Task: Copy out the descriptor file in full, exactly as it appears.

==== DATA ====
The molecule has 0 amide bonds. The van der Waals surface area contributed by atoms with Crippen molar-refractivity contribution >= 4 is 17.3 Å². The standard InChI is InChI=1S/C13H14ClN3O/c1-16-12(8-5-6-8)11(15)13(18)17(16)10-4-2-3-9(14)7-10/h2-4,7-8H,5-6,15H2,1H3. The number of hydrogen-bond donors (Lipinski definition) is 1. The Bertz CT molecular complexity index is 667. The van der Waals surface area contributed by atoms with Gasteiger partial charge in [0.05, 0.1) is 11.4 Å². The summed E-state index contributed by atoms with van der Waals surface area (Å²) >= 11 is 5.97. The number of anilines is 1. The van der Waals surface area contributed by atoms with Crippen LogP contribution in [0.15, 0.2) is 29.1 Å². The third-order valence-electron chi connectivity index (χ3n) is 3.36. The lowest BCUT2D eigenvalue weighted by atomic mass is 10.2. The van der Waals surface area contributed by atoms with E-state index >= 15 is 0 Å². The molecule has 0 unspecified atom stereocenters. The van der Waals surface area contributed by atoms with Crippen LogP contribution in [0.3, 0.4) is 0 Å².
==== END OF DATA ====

The molecule has 0 amide bonds. The van der Waals surface area contributed by atoms with Crippen molar-refractivity contribution >= 4 is 17.3 Å². The standard InChI is InChI=1S/C13H14ClN3O/c1-16-12(8-5-6-8)11(15)13(18)17(16)10-4-2-3-9(14)7-10/h2-4,7-8H,5-6,15H2,1H3. The number of hydrogen-bond donors (Lipinski definition) is 1. The Bertz CT molecular complexity index is 667. The van der Waals surface area contributed by atoms with Gasteiger partial charge in [0.05, 0.1) is 11.4 Å². The summed E-state index contributed by atoms with van der Waals surface area (Å²) >= 11 is 5.97. The number of anilines is 1. The van der Waals surface area contributed by atoms with Crippen LogP contribution in [0.15, 0.2) is 29.1 Å². The third-order valence-electron chi connectivity index (χ3n) is 3.36. The lowest BCUT2D eigenvalue weighted by atomic mass is 10.2. The van der Waals surface area contributed by atoms with E-state index >= 15 is 0 Å². The molecule has 0 unspecified atom stereocenters. The van der Waals surface area contributed by atoms with Crippen LogP contribution in [0.3, 0.4) is 0 Å².